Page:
WASHINGTON – U.S. Senators Tom Carper and Chris Coons and Congressman John Carney (all D-Del.) joined 208 current and former Members of Congress in filing an amicus brief before the U.S. Court of Appeals for the District of Columbia Circuit in support of the Obama Administration’s Clean Power Plan (CPP). The Court is considering a challenge to the rule in West Virginia et al. v. Environmental Protection Agency. The filed amicus brief argues that the Clean Power Plan rule is consistent with the text, structure, and legislative history of the Clean Air Act (CAA). Further, it argues that the rule is consistent with the goal of the CAA to “protect the Nation’s air resources so as to promote the public health and welfare and the productive capacity of its population.” The full text of the amicus brief can be found here.
Delaware has already proven that the U.S. can facilitate economic growth while reducing greenhouse gas emissions. The Clean Power Plan will provide a much-needed national standard for power plant pollution that works for both the environment and the economy. The State of Delaware and 17 other states as well as mayors, utility companies, environmental groups, climate scientists, and former U.S. Secretaries of State and Defense also supported adjoining amicus briefs.
Since 2009, Delaware has participated in the Regional Greenhouse Gas Initiative (RGGI) with other Northeast and Mid-Atlantic states to reduce carbon pollution while investing in clean energy, adding billions to the regional economy. RGGI should serve as a model for other states as they seek to comply with the Clean Power Plan. This historic effort to reduce carbon pollution and fight climate change is particularly important to Delaware, which has the lowest mean elevation of any state in the nation, making it particularly vulnerable to rising sea levels resulting from a warming global climate.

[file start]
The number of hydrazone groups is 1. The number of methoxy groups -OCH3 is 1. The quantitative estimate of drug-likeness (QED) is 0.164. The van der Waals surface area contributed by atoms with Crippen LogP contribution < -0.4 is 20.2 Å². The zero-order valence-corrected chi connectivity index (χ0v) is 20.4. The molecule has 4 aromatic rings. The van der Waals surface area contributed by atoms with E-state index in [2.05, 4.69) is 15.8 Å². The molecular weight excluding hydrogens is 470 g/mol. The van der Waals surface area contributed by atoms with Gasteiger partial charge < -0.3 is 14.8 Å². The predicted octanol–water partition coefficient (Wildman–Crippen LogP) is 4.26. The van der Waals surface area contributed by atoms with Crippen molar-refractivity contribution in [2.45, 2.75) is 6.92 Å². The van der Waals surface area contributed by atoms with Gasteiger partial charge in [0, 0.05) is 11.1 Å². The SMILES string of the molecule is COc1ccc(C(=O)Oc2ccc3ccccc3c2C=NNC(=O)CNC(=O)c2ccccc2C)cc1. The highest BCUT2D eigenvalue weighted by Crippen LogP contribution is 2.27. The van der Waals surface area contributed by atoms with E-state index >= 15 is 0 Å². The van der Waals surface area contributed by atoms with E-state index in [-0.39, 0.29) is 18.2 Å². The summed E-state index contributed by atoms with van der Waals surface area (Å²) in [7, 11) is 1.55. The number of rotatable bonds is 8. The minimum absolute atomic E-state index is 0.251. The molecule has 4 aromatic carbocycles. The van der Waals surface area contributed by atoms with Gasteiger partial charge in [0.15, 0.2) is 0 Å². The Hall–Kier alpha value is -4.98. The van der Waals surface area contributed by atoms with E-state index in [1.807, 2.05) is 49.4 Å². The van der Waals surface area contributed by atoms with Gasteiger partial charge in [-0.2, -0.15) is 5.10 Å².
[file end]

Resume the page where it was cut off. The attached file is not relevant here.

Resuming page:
“The legal precedent for the Clean Power Plan is clear, and attempts to challenge its legality are essentially an attempt to delay implementation of the plan,” Senator Carper said. “Reducing carbon pollution from local power plants is a critical element in any meaningful national strategy to mitigate the effects of our changing climate – the longer we wait, the more severe and irremediable the effects of climate change will become. We should not continue to delay and avoid the work that must be done. I’m hopeful that the courts will protect the Clean Power Plan as it works its way through the judicial process, and I remain committed to working with the administration and my colleagues in Congress to support its important goals.”
“Climate change is a fundamental challenge of the 21st century that impacts us all, threatening human health and the environment," said Senator Coons. "President Obama's Clean Power Plan is a critical step forward in combatting this challenge because it works with states, utilities, and other interested parties to cut harmful carbon pollution from the power sector and accelerate the shift towards clean energy and energy efficiency. The challenge to this plan currently is to consider the EPA’s ability to take action under the provisions of the Clean Air Act, and I urge the Court to make the right decision and uphold the Clean Power Plan. I am proud that the State of Delaware and local communities have also demonstrated their resolve to face this challenge, including through the Regional Greenhouse Gas Initiative. We can't afford to miss the opportunity to push our country toward a clean energy economy. This is about sending the message to our country's best thinkers, innovators, and businesses as well as to other nations that we must move in this direction together on clean energy and climate action."
“Supporting the Clean Power Plan’s efforts to address air pollution is crucial,” said Congressman Carney. “As a down-wind state, Delaware is impacted by the actions of the many states around us. To address climate change in our country, we must be committed to reducing pollution everywhere. That is why I have strongly supported the authority under the Clean Air Act to regulate carbon emissions. I am optimistic the courts will duly consider this authority, and I continue to urge approval of this plan.”